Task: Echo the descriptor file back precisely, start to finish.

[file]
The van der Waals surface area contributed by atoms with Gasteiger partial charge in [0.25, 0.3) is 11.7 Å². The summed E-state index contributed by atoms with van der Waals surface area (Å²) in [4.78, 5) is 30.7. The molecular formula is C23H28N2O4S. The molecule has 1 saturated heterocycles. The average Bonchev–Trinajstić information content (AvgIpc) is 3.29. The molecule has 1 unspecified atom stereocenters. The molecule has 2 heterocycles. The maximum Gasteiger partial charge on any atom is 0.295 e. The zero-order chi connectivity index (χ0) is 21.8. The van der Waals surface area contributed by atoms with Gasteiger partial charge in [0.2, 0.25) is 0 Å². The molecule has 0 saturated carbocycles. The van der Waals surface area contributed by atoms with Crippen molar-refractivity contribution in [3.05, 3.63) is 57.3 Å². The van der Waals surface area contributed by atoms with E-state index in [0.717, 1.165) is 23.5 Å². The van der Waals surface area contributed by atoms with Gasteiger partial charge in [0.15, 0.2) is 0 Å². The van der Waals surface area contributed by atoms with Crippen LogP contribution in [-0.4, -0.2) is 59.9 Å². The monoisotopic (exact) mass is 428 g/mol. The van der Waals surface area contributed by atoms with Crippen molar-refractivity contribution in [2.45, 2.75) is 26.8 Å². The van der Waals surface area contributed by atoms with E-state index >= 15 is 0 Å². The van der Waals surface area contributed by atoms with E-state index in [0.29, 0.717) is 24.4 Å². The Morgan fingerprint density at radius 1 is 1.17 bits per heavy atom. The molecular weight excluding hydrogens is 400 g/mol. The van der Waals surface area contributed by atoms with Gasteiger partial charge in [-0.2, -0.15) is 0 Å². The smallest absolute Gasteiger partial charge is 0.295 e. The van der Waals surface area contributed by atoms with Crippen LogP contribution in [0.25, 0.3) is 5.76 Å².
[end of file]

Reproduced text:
The van der Waals surface area contributed by atoms with Gasteiger partial charge in [0.25, 0.3) is 11.7 Å². The summed E-state index contributed by atoms with van der Waals surface area (Å²) in [4.78, 5) is 30.7. The molecular formula is C23H28N2O4S. The molecule has 1 saturated heterocycles. The average Bonchev–Trinajstić information content (AvgIpc) is 3.29. The molecule has 1 unspecified atom stereocenters. The molecule has 2 heterocycles. The maximum Gasteiger partial charge on any atom is 0.295 e. The zero-order chi connectivity index (χ0) is 21.8. The van der Waals surface area contributed by atoms with Gasteiger partial charge in [0.2, 0.25) is 0 Å². The molecule has 0 saturated carbocycles. The van der Waals surface area contributed by atoms with Crippen molar-refractivity contribution in [3.05, 3.63) is 57.3 Å². The van der Waals surface area contributed by atoms with E-state index in [0.717, 1.165) is 23.5 Å². The van der Waals surface area contributed by atoms with Gasteiger partial charge in [0.15, 0.2) is 0 Å². The van der Waals surface area contributed by atoms with Crippen LogP contribution in [-0.4, -0.2) is 59.9 Å². The monoisotopic (exact) mass is 428 g/mol. The van der Waals surface area contributed by atoms with Crippen molar-refractivity contribution in [2.45, 2.75) is 26.8 Å². The van der Waals surface area contributed by atoms with E-state index >= 15 is 0 Å². The van der Waals surface area contributed by atoms with E-state index in [0.29, 0.717) is 24.4 Å². The Morgan fingerprint density at radius 1 is 1.17 bits per heavy atom. The molecular weight excluding hydrogens is 400 g/mol. The van der Waals surface area contributed by atoms with Gasteiger partial charge in [-0.2, -0.15) is 0 Å². The smallest absolute Gasteiger partial charge is 0.295 e. The van der Waals surface area contributed by atoms with Crippen LogP contribution in [0.25, 0.3) is 5.76 Å².